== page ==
What Febreze is Not Telling You
Febreeze, the product whose mission is to remove offensive odors from air and fabric, offers its products in a variety of sensual and indulgent fragrances like Sweet Citrus & Zest, Mediterranean Lavender, and Apple Spice & Comfort. Mmmmm.
And now, there’s a new offering to delight your sniffer.
“Alaskan Springtime” probably sounded good in some marketing meeting in a conference room at Proctor & Gamble headquarters in Cincinnati. “Alaska… That’s clean and refreshing, right? Slap a picture of an Alpine dogwood on that can, and we’re good to go.”
Voilà – “Alaskan Springtime,” or if you’re fancy, or Canadian, “Printemps en Alaska.”
Being right in the middle of an “Alaskan Springtime,” I was curious about how they came up with the name, so I looked on their website. I didn’t find anything specifically about the new scent, but I did find this:
How was name chosen? Published 04/04/2002 01:49 PM | Updated 03/08/2011 11:33 AM
Q: Why did you choose the name “Febreze”?
A: “Febreze” is meant to make you think of its use on fabrics and the clean smell. People also told us they liked it.
This made me even more willing to bet that whoever showed up at the brainstorming session, all eager to share the idea has not actually been to Alaska in the springtime. If they had, they would know two things:
1) Alaska doesn’t really have a springtime. We have 3 1/4 seasons. Summer, Aut…, Winter, and Breakup. In other parts of the country, Aut is referred to as “Autumn,” but here it doesn’t last long enough. One day the leaves are green, the next day they are brown, the next day there is a wind and they blow away, and then there is snow. For seven months. And finally, we have Breakup.
Breakup is reserved for the time most other places call “Spring.” After seven months of snow accumulation, when temperatures finally reach the point above which water freezes, we realize that winter has consequences. As the snow melts, things… show up. And I’m not talking about crocuses, or snowdrops, or bunny rabbits. I’m talking about everything that’s been dropped, dumped, blown off the back of a truck, or otherwise found its way into the ever-accumulating snow pile, which hides these things and gives Alaska that pristine “winter wonderland” vibe.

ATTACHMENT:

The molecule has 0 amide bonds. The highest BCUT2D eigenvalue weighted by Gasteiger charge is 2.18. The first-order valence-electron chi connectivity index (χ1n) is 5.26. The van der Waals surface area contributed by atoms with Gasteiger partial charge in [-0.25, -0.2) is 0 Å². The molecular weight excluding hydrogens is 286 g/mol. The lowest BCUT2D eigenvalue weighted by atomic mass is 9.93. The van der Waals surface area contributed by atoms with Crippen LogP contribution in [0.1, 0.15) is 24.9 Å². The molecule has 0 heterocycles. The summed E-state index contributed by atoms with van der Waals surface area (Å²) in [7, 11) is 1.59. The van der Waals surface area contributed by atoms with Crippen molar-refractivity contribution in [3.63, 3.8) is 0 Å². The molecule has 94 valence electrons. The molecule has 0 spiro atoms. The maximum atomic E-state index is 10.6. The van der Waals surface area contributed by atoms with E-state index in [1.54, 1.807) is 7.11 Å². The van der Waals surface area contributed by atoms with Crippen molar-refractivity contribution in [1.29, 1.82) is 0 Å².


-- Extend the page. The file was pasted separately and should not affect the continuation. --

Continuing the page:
The melt is like a time lapse photo series of an archaeological dig. Artifacts emerge daily as the months of precipitation disappear from the top down – fast food wrappers, pants, window blinds, lumpy things wrapped in tarps, remnants of birds, styrofoam takeout packages, former cardboard boxes, building supplies, moose poop, small household furnishings, and even the occasional body. All these things are very waterlogged and unpleasant. And when the roads dry off, and the Chinook winds strike, all the sand and gravel and dirt blow up in huge choking clouds that settle on the wet things, turning them various shades of grey, brown, and ick.
To be fair, this is the experience of a populated area. What about the rest? All that nature-y stuff? That’s the part that sits for weeks on end in stagnant meltwater and mud.
Which brings me to thing 2.
2) The smell.
Febreeze describes Alaskan springtime like this:
“Celebrate the first days of spring with a delicate, watery fresh fragrance
with hints of warm amber and sunshine.”
I’m not sure what Alaskan “warm amber” smells like, unless you’re talking about this:
And if that’s what you’re going for, you may as well use the real thing instead of going through the trouble of buying Febreeze. Plus, you could drink what you don’t use on your upholstery.
As for the other kind, I can tell you exactly the last time a piece of warm amber has emerged from the frightening, icy detritus. That would be… never. And as for the “delicate, watery fresh fragrance” part, perhaps they mean something akin to the unforgettable olfactory assault of pulling old thickly-slimed cut flowers from a vase.
But, I suppose Febreeze wouldn’t make much money if they practiced truth in advertising.
“Celebrate the last insanity-fueled days of cabin fever with a foul, waterlogged stench with hints of decomposing organic matter, roadside dirt, and dog poo.”